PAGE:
You know you’re in a classy place when they have bespoke rubbish bins. When we arrived in Eze on the first leg of our garden tour of the Côte d’Azur, it was no surprise to find a series of very tasteful designer bins, showcasing the highlights of the village. Apart from the bins, Eze is… Continue reading Admiring the rubbish bins on the French Riviera
Keen to dip my toe into the new world of staycations, I went down to Cornwall for the first time since 1996, thanks to a very kind invitation from my sister-in-law, Hilarie. My first impression was that the weather has improved immeasurably in the past 25 years. My distant memories of sitting on a rain-swept… Continue reading I’m not a celebrity after all …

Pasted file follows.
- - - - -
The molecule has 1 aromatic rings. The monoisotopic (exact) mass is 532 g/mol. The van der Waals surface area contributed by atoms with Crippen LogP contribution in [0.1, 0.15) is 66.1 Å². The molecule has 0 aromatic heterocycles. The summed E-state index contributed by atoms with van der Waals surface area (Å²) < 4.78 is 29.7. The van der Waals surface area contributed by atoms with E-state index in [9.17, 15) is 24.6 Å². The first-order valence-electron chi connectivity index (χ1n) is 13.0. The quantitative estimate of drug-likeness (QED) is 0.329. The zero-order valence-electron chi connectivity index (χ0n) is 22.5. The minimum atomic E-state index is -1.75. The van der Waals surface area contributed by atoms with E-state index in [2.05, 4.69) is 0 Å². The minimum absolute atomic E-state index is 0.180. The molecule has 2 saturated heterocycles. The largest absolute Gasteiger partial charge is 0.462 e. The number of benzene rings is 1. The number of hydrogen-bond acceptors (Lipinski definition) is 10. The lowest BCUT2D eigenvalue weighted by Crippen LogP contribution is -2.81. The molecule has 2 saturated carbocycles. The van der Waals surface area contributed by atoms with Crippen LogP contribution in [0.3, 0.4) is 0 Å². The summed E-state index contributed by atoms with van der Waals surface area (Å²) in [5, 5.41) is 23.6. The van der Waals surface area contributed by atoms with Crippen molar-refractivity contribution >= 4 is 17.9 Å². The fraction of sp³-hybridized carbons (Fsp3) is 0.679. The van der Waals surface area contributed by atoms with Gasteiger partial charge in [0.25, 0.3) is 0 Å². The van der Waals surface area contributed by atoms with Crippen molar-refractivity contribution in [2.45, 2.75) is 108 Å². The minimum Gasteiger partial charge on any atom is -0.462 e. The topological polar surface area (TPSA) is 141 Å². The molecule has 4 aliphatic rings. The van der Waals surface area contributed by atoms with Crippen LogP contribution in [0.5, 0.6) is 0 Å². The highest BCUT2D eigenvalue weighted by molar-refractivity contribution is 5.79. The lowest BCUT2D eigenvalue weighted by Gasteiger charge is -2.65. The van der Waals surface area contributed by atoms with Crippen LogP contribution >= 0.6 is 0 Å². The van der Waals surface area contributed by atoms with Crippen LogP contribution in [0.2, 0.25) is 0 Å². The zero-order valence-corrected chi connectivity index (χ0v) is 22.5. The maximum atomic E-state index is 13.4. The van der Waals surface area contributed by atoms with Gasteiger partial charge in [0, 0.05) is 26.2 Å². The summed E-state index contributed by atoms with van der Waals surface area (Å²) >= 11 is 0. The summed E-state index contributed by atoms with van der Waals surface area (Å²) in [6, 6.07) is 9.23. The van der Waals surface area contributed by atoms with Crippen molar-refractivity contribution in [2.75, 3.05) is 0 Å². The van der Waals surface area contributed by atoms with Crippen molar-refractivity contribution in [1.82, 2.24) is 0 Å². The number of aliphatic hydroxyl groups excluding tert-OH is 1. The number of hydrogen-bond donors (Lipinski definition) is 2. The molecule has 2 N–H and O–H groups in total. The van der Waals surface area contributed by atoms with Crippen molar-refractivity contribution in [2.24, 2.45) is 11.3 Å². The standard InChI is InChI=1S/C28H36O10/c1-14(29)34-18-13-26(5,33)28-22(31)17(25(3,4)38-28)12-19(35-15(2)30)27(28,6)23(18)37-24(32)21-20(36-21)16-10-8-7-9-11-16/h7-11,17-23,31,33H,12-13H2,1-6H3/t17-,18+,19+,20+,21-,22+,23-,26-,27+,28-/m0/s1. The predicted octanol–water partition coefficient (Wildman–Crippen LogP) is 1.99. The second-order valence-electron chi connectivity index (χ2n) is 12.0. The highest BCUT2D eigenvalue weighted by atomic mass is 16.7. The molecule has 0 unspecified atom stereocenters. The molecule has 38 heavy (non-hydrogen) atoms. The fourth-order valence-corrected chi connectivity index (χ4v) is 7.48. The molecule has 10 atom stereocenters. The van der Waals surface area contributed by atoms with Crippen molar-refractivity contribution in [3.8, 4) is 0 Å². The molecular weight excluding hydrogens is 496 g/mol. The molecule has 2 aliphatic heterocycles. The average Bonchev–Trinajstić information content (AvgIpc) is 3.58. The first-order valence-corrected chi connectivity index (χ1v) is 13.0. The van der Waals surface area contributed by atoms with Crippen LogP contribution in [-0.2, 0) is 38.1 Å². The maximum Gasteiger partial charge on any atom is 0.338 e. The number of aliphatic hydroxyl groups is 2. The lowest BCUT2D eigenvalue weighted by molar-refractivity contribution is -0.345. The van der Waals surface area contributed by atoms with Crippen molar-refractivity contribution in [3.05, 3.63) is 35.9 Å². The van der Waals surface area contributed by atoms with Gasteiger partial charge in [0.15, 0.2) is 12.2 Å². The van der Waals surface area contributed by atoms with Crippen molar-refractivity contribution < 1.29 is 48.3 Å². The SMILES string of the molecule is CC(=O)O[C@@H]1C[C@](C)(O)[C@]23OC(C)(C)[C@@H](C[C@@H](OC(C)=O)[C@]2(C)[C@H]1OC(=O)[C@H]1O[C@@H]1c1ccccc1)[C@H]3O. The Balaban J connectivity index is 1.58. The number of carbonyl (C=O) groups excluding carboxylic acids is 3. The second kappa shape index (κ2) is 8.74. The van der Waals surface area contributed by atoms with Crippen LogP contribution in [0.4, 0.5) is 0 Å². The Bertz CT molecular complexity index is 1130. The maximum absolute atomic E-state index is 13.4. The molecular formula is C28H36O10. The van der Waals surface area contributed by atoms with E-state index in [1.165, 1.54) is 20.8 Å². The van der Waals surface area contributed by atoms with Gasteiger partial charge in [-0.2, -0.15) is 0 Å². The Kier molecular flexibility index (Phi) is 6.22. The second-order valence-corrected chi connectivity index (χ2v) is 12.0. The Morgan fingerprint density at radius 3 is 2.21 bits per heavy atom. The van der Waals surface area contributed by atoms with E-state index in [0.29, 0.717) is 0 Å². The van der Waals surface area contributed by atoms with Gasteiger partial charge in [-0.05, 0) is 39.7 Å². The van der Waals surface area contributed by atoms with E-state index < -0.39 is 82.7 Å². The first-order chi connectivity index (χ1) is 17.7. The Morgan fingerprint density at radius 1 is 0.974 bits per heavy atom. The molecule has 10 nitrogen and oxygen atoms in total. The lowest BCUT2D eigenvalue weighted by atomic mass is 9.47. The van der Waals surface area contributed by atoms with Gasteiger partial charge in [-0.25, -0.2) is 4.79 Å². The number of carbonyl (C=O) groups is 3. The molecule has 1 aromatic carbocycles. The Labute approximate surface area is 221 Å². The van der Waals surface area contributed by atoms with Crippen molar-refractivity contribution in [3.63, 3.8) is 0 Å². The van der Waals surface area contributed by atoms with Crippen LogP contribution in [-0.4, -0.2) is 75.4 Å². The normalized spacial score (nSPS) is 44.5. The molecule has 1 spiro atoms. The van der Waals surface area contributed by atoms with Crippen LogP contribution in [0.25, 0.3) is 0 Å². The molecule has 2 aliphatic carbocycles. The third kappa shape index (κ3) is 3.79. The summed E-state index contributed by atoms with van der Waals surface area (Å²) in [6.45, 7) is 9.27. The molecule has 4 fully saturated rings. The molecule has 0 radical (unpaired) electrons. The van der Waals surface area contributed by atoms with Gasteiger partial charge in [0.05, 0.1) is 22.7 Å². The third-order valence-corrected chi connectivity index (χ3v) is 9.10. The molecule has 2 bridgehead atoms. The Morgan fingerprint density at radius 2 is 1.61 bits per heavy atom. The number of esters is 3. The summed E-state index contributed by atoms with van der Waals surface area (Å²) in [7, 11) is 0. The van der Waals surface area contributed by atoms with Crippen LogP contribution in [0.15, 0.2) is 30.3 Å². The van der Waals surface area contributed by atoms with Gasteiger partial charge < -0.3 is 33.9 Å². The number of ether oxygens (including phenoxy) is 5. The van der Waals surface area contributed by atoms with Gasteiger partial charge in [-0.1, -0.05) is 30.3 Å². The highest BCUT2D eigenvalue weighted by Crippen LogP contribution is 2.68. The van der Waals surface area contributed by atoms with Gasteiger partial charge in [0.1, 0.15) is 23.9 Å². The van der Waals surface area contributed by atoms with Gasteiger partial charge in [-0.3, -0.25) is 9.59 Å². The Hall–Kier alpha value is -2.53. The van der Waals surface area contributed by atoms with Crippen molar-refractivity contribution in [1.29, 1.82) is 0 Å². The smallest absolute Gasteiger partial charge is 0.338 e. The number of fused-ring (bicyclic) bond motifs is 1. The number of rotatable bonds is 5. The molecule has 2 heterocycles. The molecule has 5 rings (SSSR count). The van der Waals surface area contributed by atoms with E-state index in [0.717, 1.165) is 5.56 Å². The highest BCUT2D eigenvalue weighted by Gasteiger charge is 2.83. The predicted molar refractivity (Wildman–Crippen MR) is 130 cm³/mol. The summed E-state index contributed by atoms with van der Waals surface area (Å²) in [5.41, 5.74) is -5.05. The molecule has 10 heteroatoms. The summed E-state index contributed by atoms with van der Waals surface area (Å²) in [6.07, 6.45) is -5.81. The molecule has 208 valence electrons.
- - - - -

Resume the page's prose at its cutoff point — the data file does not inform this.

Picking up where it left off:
Something that I really love about the Japanese is their appreciation and wholehearted embracing of everything impermanent and seasonal. They love the idea that something is with us for a few short weeks and then disappears again for another year; there’d be no demand here for Creme Eggs in September. For them, seasonality underlines the… Continue reading What I’ve learnt in Japan …
If there’s one covid silver lining for me, it’s the lack of tourists in Kyoto. Kyoto’s one of my top three favourite cities in the world, and I couldn’t wait to get back once I’d arrived in Nagoya. So, with a good weather forecast last weekend, I set off, determined to see some of the… Continue reading Kyoto without the crowds
Aichi, home of Toyota and miso sauce, is normally a rather staid and sensible place; it’s emphatically not Tokyo – no maid cafes or love hotels here, thank you very much. But recently there have been some strange goings on. The national English language newspaper printed the following disturbing story This bizarre-sounding crime is actually… Continue reading What’s going on in Aichi?